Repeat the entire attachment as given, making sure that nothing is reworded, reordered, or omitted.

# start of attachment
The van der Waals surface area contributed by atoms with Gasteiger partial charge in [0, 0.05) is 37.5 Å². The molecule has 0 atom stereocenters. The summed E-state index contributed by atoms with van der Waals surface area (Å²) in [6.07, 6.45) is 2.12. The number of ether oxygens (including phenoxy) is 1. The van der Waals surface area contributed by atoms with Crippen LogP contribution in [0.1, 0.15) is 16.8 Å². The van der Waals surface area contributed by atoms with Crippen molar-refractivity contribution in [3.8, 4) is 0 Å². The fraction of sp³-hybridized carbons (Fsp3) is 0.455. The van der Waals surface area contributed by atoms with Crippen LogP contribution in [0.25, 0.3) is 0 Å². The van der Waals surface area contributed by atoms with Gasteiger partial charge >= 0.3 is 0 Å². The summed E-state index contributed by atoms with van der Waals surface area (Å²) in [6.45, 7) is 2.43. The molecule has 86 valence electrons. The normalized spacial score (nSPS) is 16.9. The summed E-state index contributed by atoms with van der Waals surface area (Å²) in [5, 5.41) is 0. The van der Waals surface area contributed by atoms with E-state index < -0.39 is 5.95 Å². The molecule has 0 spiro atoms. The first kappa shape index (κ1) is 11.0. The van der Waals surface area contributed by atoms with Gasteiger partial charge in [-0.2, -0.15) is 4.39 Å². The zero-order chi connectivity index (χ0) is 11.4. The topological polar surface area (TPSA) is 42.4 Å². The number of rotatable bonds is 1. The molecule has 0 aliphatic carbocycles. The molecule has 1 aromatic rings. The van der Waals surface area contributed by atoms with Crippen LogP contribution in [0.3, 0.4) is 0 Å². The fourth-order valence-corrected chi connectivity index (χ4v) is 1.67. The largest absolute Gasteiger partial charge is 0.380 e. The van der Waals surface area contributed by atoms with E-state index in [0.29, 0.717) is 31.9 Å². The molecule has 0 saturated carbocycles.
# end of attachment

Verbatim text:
The van der Waals surface area contributed by atoms with Gasteiger partial charge in [0, 0.05) is 37.5 Å². The molecule has 0 atom stereocenters. The summed E-state index contributed by atoms with van der Waals surface area (Å²) in [6.07, 6.45) is 2.12. The number of ether oxygens (including phenoxy) is 1. The van der Waals surface area contributed by atoms with Crippen LogP contribution in [0.1, 0.15) is 16.8 Å². The van der Waals surface area contributed by atoms with Crippen molar-refractivity contribution in [3.8, 4) is 0 Å². The fraction of sp³-hybridized carbons (Fsp3) is 0.455. The van der Waals surface area contributed by atoms with Crippen LogP contribution in [0.25, 0.3) is 0 Å². The van der Waals surface area contributed by atoms with Gasteiger partial charge >= 0.3 is 0 Å². The summed E-state index contributed by atoms with van der Waals surface area (Å²) in [6.45, 7) is 2.43. The molecule has 86 valence electrons. The normalized spacial score (nSPS) is 16.9. The summed E-state index contributed by atoms with van der Waals surface area (Å²) in [5, 5.41) is 0. The van der Waals surface area contributed by atoms with E-state index < -0.39 is 5.95 Å². The molecule has 0 spiro atoms. The first kappa shape index (κ1) is 11.0. The van der Waals surface area contributed by atoms with Gasteiger partial charge in [-0.2, -0.15) is 4.39 Å². The zero-order chi connectivity index (χ0) is 11.4. The topological polar surface area (TPSA) is 42.4 Å². The number of rotatable bonds is 1. The molecule has 0 aliphatic carbocycles. The molecule has 1 aromatic rings. The van der Waals surface area contributed by atoms with Crippen LogP contribution in [0.3, 0.4) is 0 Å². The fourth-order valence-corrected chi connectivity index (χ4v) is 1.67. The largest absolute Gasteiger partial charge is 0.380 e. The van der Waals surface area contributed by atoms with E-state index in [0.29, 0.717) is 31.9 Å². The molecule has 0 saturated carbocycles.